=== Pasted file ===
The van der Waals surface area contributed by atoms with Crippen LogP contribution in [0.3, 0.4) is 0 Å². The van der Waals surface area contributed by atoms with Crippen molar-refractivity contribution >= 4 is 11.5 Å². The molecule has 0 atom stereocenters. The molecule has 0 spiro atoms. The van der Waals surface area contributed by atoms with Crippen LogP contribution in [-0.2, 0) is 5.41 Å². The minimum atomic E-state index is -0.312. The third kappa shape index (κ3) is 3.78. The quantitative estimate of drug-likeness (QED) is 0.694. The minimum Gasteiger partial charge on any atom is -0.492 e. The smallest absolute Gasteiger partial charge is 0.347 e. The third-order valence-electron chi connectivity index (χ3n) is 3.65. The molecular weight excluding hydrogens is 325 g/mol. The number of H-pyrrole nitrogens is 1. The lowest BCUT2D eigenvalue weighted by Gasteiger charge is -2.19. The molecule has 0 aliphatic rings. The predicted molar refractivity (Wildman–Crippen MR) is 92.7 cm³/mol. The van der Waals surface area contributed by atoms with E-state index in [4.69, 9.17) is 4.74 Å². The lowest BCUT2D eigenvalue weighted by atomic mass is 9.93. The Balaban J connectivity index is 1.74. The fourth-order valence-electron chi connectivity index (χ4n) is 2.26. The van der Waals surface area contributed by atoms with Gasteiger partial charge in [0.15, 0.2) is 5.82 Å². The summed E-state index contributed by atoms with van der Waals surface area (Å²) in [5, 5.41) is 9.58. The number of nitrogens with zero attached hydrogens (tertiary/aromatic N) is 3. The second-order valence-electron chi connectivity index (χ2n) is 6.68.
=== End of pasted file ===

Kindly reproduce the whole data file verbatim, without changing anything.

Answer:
The van der Waals surface area contributed by atoms with Crippen LogP contribution in [0.3, 0.4) is 0 Å². The van der Waals surface area contributed by atoms with Crippen molar-refractivity contribution >= 4 is 11.5 Å². The molecule has 0 atom stereocenters. The molecule has 0 spiro atoms. The van der Waals surface area contributed by atoms with Crippen LogP contribution in [-0.2, 0) is 5.41 Å². The minimum atomic E-state index is -0.312. The third kappa shape index (κ3) is 3.78. The quantitative estimate of drug-likeness (QED) is 0.694. The minimum Gasteiger partial charge on any atom is -0.492 e. The smallest absolute Gasteiger partial charge is 0.347 e. The third-order valence-electron chi connectivity index (χ3n) is 3.65. The molecular weight excluding hydrogens is 325 g/mol. The number of H-pyrrole nitrogens is 1. The lowest BCUT2D eigenvalue weighted by Gasteiger charge is -2.19. The molecule has 0 aliphatic rings. The predicted molar refractivity (Wildman–Crippen MR) is 92.7 cm³/mol. The van der Waals surface area contributed by atoms with E-state index in [4.69, 9.17) is 4.74 Å². The lowest BCUT2D eigenvalue weighted by atomic mass is 9.93. The Balaban J connectivity index is 1.74. The fourth-order valence-electron chi connectivity index (χ4n) is 2.26. The van der Waals surface area contributed by atoms with Gasteiger partial charge in [0.15, 0.2) is 5.82 Å². The summed E-state index contributed by atoms with van der Waals surface area (Å²) in [5, 5.41) is 9.58. The number of nitrogens with zero attached hydrogens (tertiary/aromatic N) is 3. The second-order valence-electron chi connectivity index (χ2n) is 6.68.